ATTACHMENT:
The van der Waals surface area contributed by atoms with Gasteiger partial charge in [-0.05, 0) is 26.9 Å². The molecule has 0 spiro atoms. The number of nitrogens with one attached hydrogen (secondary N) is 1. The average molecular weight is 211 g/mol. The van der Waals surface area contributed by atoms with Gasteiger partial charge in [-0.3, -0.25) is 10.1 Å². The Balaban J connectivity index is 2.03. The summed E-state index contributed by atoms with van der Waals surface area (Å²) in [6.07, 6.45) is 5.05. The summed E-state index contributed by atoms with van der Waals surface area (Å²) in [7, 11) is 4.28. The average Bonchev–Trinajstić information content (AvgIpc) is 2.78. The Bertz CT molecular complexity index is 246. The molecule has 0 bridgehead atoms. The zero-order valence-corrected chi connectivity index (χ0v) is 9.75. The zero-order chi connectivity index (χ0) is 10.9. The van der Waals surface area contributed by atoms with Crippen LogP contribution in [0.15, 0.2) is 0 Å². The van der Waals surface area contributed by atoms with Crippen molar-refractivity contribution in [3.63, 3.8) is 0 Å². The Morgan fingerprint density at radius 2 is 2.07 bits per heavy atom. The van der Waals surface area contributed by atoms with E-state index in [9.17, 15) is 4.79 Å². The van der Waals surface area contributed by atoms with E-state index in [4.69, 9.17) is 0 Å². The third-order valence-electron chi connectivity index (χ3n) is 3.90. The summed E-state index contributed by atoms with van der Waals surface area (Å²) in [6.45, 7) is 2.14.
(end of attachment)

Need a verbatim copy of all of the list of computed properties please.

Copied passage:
The van der Waals surface area contributed by atoms with Gasteiger partial charge in [-0.05, 0) is 26.9 Å². The molecule has 0 spiro atoms. The number of nitrogens with one attached hydrogen (secondary N) is 1. The average molecular weight is 211 g/mol. The van der Waals surface area contributed by atoms with Gasteiger partial charge in [-0.3, -0.25) is 10.1 Å². The Balaban J connectivity index is 2.03. The summed E-state index contributed by atoms with van der Waals surface area (Å²) in [6.07, 6.45) is 5.05. The summed E-state index contributed by atoms with van der Waals surface area (Å²) in [7, 11) is 4.28. The average Bonchev–Trinajstić information content (AvgIpc) is 2.78. The Bertz CT molecular complexity index is 246. The molecule has 0 bridgehead atoms. The zero-order valence-corrected chi connectivity index (χ0v) is 9.75. The zero-order chi connectivity index (χ0) is 10.9. The van der Waals surface area contributed by atoms with Crippen LogP contribution in [0.15, 0.2) is 0 Å². The van der Waals surface area contributed by atoms with Crippen molar-refractivity contribution in [3.63, 3.8) is 0 Å². The Morgan fingerprint density at radius 2 is 2.07 bits per heavy atom. The van der Waals surface area contributed by atoms with E-state index in [9.17, 15) is 4.79 Å². The van der Waals surface area contributed by atoms with E-state index in [4.69, 9.17) is 0 Å². The third-order valence-electron chi connectivity index (χ3n) is 3.90. The summed E-state index contributed by atoms with van der Waals surface area (Å²) in [6.45, 7) is 2.14.